Navigating the economic perfect storm calls for comprehensive financial support approaches.
This was one of the key points made at a Benefit Expert summit panel debate. The discussion revealed varying approaches among businesses, emphasising practical measures, such as promoting everyday discounts and core benefits. The focus extended beyond benefits, with an acknowledgement that a supportive work environment, flexibility, and understanding of non-financial aspects are vital for overall employee wellbeing.
Ryan Candy who is a senior performance and future of work manager at Sodexo highlighted that the European markets, particularly in the UK, have been hit hard, with Brexit and the conflict in Ukraine contributing to a challenging situation. Candy sees a convergence of multiple factors creating a challenging situation for employees, describing it as a “perfect storm.”
Helen McGowan, the group benefits manager at Travis Perkins highlights that many people are unaware of available government benefits, including cases of eligible individuals, like teachers, not claiming them.
She said: “A lot of people don’t realise that there are benefits out there that the government provides that they can access and are eligible for. We’ve heard cases of teachers that have been on around £60K a year that could claim benefit and apparently, there is £6K a year per employee that is just going unclaimed at the moment.”
She added: “We’re conscious that it’s probably the lower-paid people that are more immediately impacted. We put things in place to support them more immediately. In terms of what I am thinking about now, is for those kinds of mid-range colleagues who perhaps weren’t impacted immediately but are now in a situation where they’ve perhaps exhausted savings and are starting to perhaps get into debt. I don’t think we’ve seen the end of this yet.”
Rashree Chhatrisha pensions and benefits reward director at Saga agreed adding that the day-to-day promotion of the discounts platform is “powerful”.
She said: “We work with Reward Gateway as well so it’s that continued promotion and also real-life stories on our intranet from other colleagues on how much money they have actually saved as cashback or how much money they are saving on day-to-day things.”
McGowan however said that there is consideration for not encouraging discretionary spending. She said: “We did put a stop to the emails going out that were advertising the more luxurious items. So things like holidays, Booking.com there’s a great discount on there, but we didn’t have those in our email comms and we were focusing instead on saving money.”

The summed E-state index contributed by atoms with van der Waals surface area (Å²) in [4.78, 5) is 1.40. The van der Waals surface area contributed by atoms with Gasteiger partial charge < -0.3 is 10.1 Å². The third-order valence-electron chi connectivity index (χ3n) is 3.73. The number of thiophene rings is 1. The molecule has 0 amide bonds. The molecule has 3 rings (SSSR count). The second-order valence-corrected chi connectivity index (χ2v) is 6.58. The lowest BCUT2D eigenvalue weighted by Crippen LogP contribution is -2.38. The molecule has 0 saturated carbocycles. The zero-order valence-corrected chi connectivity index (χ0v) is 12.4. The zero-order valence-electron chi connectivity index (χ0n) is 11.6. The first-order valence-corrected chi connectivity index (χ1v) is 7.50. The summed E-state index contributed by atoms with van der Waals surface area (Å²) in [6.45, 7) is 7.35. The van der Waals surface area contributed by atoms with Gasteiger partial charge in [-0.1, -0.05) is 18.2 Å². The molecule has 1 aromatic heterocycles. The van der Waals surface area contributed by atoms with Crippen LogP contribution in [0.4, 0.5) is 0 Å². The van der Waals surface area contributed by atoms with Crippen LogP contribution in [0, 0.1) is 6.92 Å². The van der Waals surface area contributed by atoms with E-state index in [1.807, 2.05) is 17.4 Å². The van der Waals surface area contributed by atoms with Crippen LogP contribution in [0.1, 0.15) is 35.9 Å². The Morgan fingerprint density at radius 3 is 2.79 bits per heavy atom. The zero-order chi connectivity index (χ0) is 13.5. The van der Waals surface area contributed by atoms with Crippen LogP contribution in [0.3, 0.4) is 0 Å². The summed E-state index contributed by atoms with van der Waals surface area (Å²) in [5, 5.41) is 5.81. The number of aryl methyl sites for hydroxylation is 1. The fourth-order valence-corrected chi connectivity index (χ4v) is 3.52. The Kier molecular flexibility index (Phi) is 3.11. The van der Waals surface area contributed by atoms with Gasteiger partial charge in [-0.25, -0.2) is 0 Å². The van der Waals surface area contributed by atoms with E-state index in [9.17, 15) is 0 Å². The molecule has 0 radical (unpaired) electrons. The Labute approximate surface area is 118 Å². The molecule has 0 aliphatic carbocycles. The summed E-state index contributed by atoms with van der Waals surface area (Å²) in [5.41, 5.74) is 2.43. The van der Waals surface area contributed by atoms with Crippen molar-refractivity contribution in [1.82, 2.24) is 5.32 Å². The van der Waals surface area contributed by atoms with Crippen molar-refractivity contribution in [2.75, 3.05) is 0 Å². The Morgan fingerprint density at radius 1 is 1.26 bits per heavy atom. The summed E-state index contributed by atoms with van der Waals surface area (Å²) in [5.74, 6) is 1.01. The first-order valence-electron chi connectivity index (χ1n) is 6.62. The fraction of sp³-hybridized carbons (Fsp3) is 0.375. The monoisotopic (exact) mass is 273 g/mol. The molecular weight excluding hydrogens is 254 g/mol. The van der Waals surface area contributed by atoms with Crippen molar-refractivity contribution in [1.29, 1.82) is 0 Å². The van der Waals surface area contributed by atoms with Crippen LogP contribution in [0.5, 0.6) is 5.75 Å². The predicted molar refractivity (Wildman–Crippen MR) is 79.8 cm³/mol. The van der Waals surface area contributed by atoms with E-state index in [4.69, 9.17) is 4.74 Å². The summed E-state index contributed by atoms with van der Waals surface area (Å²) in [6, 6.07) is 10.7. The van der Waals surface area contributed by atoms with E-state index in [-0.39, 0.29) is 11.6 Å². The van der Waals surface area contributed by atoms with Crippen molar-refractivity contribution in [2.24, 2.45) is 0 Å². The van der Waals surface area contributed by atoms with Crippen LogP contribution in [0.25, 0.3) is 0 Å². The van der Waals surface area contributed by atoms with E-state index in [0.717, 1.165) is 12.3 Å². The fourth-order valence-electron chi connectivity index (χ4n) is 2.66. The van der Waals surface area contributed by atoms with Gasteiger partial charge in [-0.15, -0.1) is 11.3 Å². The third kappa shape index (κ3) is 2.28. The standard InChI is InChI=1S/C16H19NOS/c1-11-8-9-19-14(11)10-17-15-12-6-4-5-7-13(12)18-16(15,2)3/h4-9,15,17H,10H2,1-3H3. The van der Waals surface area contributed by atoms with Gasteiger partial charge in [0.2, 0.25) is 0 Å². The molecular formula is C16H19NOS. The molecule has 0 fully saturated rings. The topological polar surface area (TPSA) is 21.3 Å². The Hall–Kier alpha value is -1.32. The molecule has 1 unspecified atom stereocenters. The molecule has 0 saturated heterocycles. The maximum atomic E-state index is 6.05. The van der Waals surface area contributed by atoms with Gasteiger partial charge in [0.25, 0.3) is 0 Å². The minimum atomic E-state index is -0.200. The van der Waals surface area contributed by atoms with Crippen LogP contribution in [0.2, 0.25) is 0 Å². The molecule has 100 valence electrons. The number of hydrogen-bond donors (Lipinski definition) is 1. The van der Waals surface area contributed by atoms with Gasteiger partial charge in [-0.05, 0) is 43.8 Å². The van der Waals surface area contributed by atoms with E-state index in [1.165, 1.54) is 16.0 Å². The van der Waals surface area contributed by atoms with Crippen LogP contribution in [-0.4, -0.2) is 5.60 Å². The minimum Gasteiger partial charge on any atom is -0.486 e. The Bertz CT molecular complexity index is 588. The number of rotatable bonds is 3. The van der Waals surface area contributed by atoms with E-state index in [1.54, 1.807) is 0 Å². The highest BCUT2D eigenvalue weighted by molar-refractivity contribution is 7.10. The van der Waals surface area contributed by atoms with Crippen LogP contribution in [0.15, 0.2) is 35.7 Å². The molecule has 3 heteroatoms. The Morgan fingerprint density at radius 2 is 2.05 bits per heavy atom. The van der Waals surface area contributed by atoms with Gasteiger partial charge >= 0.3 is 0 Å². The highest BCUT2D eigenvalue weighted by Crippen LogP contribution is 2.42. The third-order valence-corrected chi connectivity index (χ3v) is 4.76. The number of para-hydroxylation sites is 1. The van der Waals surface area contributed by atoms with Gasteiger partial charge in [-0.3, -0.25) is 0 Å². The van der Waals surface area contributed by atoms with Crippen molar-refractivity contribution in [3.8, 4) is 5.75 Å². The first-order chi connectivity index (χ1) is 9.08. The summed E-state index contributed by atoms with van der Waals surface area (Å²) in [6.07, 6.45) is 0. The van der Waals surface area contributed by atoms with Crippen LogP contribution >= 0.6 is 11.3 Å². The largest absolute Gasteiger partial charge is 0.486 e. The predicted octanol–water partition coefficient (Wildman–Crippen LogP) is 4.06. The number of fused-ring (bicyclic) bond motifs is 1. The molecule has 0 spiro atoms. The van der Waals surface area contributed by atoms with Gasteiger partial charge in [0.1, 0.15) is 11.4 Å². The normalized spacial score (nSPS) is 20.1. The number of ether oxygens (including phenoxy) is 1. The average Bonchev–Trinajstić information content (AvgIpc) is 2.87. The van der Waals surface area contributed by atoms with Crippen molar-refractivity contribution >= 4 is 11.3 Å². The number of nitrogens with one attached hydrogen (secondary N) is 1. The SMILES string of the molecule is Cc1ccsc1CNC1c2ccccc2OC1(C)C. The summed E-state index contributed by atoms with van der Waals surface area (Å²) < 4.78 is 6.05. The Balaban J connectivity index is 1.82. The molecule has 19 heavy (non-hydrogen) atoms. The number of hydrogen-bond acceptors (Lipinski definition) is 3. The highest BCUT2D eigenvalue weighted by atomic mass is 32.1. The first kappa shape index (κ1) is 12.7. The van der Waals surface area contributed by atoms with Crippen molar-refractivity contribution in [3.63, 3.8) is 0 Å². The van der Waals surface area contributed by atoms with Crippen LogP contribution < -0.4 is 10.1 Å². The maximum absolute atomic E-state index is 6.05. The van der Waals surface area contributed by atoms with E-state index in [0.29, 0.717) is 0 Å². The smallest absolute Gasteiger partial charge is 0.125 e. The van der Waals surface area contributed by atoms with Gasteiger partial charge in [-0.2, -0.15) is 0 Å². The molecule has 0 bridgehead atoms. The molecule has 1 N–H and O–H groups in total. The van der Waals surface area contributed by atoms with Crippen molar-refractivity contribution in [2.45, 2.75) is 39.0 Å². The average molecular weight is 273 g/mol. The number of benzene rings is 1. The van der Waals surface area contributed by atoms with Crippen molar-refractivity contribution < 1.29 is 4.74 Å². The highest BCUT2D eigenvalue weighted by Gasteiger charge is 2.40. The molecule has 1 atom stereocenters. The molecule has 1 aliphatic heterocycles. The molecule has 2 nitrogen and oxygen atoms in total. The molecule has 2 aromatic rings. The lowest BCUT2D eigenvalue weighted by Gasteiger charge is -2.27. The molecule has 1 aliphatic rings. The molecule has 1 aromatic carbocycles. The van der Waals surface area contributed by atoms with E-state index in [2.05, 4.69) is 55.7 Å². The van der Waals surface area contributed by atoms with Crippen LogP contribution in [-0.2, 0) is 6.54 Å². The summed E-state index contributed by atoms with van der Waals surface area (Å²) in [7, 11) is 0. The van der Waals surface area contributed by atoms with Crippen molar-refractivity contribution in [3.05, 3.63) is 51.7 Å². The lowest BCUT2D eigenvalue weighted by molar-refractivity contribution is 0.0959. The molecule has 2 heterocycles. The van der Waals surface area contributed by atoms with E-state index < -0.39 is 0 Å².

“The whitegoods Reward Gateway does something called smart tech which allows you to buy whitegoods from Currys and pay about salary sacrifice similar to cycle. We concentrated on those core benefits, the core discounts, the main everyday spending.”
McGowan also mentioned that at Travis Perkins a cost-of-living payment for individuals below a specific salary threshold was implemented last year.
However, before the panel discussion, attendees were asked about their own financial support options, revealing that only 38% provide one-off cost-of-living payments, while 62% offer a financial wellbeing app.
Attendees were tasked with ranking financial support options for supporting employee financial resilience, and the order of effectiveness was determined as follows: financial education/coaching sessions, discount offers, discounted or employer-paid financial advice, financial wellbeing app, and then one-off cost of living payments.
Gemma Robinson people and culture director Aioi Nissay Dowa Europe explained that while employee benefits are crucial, they’re not the only factor in ensuring employee wellbeing. She emphasises the importance of genuinely caring for employees, listening to their needs, and understanding the non-financial aspects of wellbeing.
Robinson said the focus is on creating a supportive work environment by considering factors like flexibility, work-life balance, and staying attuned to the changing needs of the workforce. It’s not just about offering benefits but actively engaging and adapting to meet the holistic well-being needs of employees.
Chhatrisha added: “We don’t want to raise expectations that this is going to happen for the next 5 years but still recognise that we may not come out of this cost-of-living.
“It’s that broader promotion of everything that we do. It’s that whole holistic approach rather than focusing on family finance, wage stream or cost-of-living payments.”